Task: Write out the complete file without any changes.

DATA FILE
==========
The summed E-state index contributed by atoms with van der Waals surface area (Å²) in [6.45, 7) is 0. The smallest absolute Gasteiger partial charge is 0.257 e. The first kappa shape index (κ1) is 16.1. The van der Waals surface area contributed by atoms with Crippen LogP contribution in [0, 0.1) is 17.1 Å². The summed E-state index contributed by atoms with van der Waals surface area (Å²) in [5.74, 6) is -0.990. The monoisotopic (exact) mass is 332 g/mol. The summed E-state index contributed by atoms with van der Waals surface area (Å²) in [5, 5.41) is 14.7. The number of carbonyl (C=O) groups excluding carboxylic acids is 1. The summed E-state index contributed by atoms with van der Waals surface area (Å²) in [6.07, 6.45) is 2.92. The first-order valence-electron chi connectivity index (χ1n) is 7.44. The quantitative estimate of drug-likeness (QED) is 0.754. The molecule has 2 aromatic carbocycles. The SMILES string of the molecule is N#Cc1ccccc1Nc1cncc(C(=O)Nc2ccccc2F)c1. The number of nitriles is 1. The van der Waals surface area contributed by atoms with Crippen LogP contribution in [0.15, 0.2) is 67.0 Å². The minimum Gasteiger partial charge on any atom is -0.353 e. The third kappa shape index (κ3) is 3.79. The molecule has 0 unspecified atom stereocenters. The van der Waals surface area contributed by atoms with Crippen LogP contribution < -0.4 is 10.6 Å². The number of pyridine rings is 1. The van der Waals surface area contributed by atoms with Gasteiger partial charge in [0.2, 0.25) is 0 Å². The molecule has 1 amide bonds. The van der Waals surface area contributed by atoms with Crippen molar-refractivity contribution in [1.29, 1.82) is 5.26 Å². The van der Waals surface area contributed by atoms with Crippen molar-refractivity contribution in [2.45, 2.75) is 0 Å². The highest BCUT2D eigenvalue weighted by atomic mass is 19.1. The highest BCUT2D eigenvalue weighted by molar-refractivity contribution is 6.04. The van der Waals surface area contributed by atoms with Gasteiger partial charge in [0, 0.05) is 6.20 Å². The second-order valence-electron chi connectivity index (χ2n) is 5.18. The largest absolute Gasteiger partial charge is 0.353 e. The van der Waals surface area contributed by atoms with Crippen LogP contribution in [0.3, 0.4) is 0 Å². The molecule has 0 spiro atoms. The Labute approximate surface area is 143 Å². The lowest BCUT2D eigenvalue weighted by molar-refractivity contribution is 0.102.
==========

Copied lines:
The summed E-state index contributed by atoms with van der Waals surface area (Å²) in [6.45, 7) is 0. The smallest absolute Gasteiger partial charge is 0.257 e. The first kappa shape index (κ1) is 16.1. The van der Waals surface area contributed by atoms with Crippen LogP contribution in [0, 0.1) is 17.1 Å². The summed E-state index contributed by atoms with van der Waals surface area (Å²) in [5.74, 6) is -0.990. The monoisotopic (exact) mass is 332 g/mol. The summed E-state index contributed by atoms with van der Waals surface area (Å²) in [5, 5.41) is 14.7. The number of carbonyl (C=O) groups excluding carboxylic acids is 1. The summed E-state index contributed by atoms with van der Waals surface area (Å²) in [6.07, 6.45) is 2.92. The first-order valence-electron chi connectivity index (χ1n) is 7.44. The quantitative estimate of drug-likeness (QED) is 0.754. The molecule has 2 aromatic carbocycles. The SMILES string of the molecule is N#Cc1ccccc1Nc1cncc(C(=O)Nc2ccccc2F)c1. The number of nitriles is 1. The van der Waals surface area contributed by atoms with Crippen LogP contribution in [0.15, 0.2) is 67.0 Å². The minimum Gasteiger partial charge on any atom is -0.353 e. The third kappa shape index (κ3) is 3.79. The molecule has 0 unspecified atom stereocenters. The van der Waals surface area contributed by atoms with Crippen LogP contribution < -0.4 is 10.6 Å². The number of pyridine rings is 1. The van der Waals surface area contributed by atoms with Gasteiger partial charge in [0.2, 0.25) is 0 Å². The molecule has 1 amide bonds. The van der Waals surface area contributed by atoms with Crippen molar-refractivity contribution in [1.29, 1.82) is 5.26 Å². The van der Waals surface area contributed by atoms with Crippen molar-refractivity contribution in [2.45, 2.75) is 0 Å². The highest BCUT2D eigenvalue weighted by atomic mass is 19.1. The highest BCUT2D eigenvalue weighted by molar-refractivity contribution is 6.04. The van der Waals surface area contributed by atoms with Gasteiger partial charge in [0, 0.05) is 6.20 Å². The second-order valence-electron chi connectivity index (χ2n) is 5.18. The largest absolute Gasteiger partial charge is 0.353 e. The van der Waals surface area contributed by atoms with Crippen LogP contribution in [0.3, 0.4) is 0 Å². The molecule has 0 spiro atoms. The Labute approximate surface area is 143 Å². The lowest BCUT2D eigenvalue weighted by molar-refractivity contribution is 0.102.